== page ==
Edmonton·WORLD ON FIRE

Slow start to Alberta wildfire season linked to weather and COVID-19 restrictions

A combination of more rain and less human activity in Alberta’s forests due to COVID-19 restrictions has contributed to a slower start to the wildfire season this spring compared to recent years.

Province grateful for break after 2019 proved to be one of the busiest years on record

The Chuckegg Creek fire burned over 350,000 hectares of forest in northern Alberta in 2019 and forced the evacuation of residents in the High Level area. (Deb Stecyk)

This story is part of the World on Fire series, a five-part podcast that takes us to the front lines of out-of-control wildfires in Canada, Australia and California. Recorded during the COVID-19 pandemic, each episode examines what it takes to find hope in the midst of fear and destruction. Wildfires cost us our health, our homes and our communities, yet people everywhere rebuild and not just survive — but thrive. 

A combination of more rain and less human activity in Alberta's forests due to COVID-19 restrictions has contributed to a slower start to the wildfire season this spring compared to recent years.

"We have been fortunate so far this year," said Derek Gagnon, provincial information officer with Alberta Wildfire. 

Fewer than 500 hectares of forest have burned in the province since March, according to the province's data. 

At this time last year, four large fires, including the Chuckegg Creek fire near High Level, had already burned more than 350,000 ha. 

By the end of the 2019 fire season, almost 900,000 hectares of forest in Alberta had been consumed.

In big fire years, the province typically calls in reinforcements from other jurisdictions, something that wouldn't be easy during a pandemic, Gagnon said. 

"This year with COVID-19 travel restrictions and work restrictions in place, that was likely not going to be the case, which is why we ended up putting in that fire ban in mid-April," he said. 

The fire ban, which covered Alberta's protected forests and provincial parks, was lifted in late May after the province received enough rain.

"There weren't as many human-caused wildfires as a result of this," Gagnon said. "We saw that compared to last season, which was one of our busiest seasons on record."

In 2019, there were 989 wildfires in the province with more than 70 per cent of them caused by people, according to Alberta Wildfire. The rest were started by lightning.

The top two human causes last year were arson and recreational activities, such as campfires and off-road vehicles. 

There have been half the amount of human-caused wildfires so far this year compared to 2019, Gagnon said, thanks in part to the fire ban and limits on gatherings. 

"The measures that have been taken to stem the spread of COVID-19 have definitely also helped stem the spread of wildfires."

Jen Beverly is an assistant professor of wildland fire in the department of renewable resources at the University of Alberta. (Supplied by Jen Beverly)

Jen Beverly, an assistant professor of wildland fire in the department of renewable resources at the University of Alberta, is keen to see the complete data at the end of the season.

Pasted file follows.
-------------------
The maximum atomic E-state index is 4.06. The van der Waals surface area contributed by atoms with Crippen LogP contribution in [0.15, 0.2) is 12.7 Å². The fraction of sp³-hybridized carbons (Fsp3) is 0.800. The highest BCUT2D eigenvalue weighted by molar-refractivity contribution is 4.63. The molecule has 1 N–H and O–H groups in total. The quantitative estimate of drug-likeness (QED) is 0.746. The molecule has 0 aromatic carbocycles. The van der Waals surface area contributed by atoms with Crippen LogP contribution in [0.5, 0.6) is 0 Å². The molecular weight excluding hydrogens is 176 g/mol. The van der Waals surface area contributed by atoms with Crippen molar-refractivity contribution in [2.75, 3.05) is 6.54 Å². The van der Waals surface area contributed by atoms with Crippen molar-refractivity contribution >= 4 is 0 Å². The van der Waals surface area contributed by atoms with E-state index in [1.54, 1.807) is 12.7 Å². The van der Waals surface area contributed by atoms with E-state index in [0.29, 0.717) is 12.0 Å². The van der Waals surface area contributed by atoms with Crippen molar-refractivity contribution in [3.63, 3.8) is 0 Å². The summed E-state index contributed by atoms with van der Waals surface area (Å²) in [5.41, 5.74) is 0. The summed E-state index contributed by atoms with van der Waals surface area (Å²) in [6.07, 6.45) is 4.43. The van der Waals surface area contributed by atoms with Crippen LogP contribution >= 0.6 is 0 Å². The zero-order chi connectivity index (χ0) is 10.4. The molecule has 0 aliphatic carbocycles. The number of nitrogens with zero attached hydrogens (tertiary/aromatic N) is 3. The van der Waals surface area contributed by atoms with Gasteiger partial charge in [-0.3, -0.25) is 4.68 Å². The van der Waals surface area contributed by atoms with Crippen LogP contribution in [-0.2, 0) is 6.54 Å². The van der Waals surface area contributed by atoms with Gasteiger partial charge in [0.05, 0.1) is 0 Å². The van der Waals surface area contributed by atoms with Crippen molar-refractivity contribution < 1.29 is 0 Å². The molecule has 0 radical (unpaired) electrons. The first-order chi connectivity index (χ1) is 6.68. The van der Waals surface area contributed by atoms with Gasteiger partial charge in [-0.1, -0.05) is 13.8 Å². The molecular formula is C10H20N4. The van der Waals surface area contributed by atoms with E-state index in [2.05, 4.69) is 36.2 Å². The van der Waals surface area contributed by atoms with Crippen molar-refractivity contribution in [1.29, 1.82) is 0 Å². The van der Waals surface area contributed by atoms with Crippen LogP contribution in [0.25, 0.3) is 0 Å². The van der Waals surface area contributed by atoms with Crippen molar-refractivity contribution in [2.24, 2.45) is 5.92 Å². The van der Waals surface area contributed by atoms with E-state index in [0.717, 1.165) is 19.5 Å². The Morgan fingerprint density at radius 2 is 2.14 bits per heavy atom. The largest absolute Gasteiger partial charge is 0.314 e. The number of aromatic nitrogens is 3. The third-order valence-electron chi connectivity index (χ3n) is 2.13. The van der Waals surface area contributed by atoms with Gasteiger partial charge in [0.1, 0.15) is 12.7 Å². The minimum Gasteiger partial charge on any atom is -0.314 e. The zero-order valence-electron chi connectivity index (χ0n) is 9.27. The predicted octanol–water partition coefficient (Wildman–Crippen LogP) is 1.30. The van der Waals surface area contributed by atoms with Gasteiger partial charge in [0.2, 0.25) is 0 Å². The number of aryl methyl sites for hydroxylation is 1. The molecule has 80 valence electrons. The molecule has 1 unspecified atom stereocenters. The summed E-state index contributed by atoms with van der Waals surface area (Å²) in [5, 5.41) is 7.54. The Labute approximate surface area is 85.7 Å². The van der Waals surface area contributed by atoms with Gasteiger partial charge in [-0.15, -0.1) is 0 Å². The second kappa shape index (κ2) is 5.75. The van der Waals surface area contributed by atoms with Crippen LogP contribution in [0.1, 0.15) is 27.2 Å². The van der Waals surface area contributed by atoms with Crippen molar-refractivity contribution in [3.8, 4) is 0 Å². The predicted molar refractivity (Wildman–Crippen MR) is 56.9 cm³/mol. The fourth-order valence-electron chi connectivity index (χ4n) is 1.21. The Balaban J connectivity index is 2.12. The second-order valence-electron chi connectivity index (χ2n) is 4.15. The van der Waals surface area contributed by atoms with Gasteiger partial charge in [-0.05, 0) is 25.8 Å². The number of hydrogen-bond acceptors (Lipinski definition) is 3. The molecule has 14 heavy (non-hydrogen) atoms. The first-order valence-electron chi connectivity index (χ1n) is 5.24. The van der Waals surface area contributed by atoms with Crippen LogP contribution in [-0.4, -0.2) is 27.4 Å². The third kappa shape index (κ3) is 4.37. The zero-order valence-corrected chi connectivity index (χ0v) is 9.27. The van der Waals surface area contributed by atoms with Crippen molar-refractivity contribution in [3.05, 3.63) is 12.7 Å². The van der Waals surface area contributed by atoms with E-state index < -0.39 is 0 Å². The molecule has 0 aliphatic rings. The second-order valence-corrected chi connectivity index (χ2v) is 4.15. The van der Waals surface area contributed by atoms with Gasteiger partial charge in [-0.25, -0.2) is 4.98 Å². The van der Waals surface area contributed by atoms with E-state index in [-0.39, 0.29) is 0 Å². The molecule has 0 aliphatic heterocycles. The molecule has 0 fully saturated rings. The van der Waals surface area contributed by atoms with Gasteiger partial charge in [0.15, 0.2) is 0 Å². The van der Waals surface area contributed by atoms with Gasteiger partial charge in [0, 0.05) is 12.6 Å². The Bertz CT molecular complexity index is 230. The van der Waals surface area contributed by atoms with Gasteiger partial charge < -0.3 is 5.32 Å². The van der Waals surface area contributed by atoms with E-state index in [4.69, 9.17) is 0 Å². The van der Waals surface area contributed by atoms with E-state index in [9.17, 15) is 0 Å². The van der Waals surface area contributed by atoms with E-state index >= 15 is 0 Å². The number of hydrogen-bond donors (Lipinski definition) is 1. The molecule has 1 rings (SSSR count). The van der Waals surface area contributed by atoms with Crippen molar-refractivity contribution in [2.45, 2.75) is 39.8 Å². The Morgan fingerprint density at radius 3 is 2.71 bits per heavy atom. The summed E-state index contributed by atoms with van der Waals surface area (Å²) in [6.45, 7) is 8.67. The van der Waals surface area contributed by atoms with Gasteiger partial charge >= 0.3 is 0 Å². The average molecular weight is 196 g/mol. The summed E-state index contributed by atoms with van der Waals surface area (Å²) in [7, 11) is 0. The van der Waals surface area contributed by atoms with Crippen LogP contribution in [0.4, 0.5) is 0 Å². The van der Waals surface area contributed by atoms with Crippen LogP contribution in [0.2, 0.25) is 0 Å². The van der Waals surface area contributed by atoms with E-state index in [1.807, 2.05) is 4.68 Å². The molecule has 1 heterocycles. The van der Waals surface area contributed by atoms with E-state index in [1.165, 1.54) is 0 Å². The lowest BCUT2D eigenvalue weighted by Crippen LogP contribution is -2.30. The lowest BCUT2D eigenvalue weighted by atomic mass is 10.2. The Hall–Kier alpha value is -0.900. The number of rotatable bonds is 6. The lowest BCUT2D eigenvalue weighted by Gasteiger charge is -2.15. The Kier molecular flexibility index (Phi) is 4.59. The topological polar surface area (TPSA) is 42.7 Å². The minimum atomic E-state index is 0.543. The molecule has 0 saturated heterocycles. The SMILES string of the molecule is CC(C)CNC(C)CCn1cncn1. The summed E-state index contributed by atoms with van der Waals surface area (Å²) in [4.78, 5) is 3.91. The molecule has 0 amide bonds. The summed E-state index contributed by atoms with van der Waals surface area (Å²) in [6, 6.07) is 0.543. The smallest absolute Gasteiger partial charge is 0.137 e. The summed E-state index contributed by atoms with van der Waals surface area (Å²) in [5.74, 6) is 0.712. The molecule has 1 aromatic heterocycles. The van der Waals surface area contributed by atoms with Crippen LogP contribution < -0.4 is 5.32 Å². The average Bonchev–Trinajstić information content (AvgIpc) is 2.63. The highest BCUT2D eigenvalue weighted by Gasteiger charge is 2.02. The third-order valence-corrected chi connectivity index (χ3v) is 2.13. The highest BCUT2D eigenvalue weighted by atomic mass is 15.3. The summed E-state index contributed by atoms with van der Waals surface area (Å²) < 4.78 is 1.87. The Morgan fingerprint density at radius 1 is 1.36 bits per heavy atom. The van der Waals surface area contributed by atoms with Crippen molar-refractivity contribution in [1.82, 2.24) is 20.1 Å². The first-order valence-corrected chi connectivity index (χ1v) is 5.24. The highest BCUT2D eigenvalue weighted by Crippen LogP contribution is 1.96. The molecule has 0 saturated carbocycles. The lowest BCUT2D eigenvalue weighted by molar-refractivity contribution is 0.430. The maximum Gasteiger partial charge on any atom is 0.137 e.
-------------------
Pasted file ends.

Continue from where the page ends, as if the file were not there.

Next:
"I'm certainly looking forward to seeing the actual stats for this year," she said. "Anecdotally, the weather that we've had, it looks like that's a really key factor."

People tend to start the most fires in spring and fall when conditions can be extremely dry, Beverly said.

"We now have green conditions across the province. That certainly bodes well," she said. 

"But that doesn't mean that we couldn't get into an extended drought period later this summer and end up with a bunch of lightning fires."

While humans cause more wildfires, those fires tend to be smaller than the ones started by lightning, Beverly said.

"When people start fires, there's often people present and so they can attempt to put the fire out or it gets reported really quickly," she said. "Those fires tend not to get big."

Fire is a normal part of the forest ecosystem, but the province will always act to protect infrastructure, Gagnon said.

"When wildfire is so close to people we have to take it into account," he said. "We have to protect the people of Alberta."

Albertans also need to recognize their role in fire prevention and reduce their impact on the forest, Gagnon said. 

"There is that responsibility to make sure that you're looking after it and that it's there for generations to come."

Host Nancy Carlson sits down with Mike Flannigan, professor of wildland fire at the University of Alberta, to talk about the changing dangers of wildfires in Alberta and beyond. 38:23

About the Author

Josee St-Onge

Journalist

Josee St-Onge is a journalist with CBC Edmonton. She has also reported in French for Radio-Canada in Alberta and Saskatchewan. Reach her at josee.st-onge@cbc.ca

Comments

To encourage thoughtful and respectful conversations, first and last names will appear with each submission to CBC/Radio-Canada's online communities (except in children and youth-oriented communities). Pseudonyms will no longer be permitted.

By submitting a comment, you accept that CBC has the right to reproduce and publish that comment in whole or in part, in any manner CBC chooses. Please note that CBC does not endorse the opinions expressed in comments. Comments on this story are moderated according to our Submission Guidelines. Comments are welcome while open. We reserve the right to close comments at any time.

now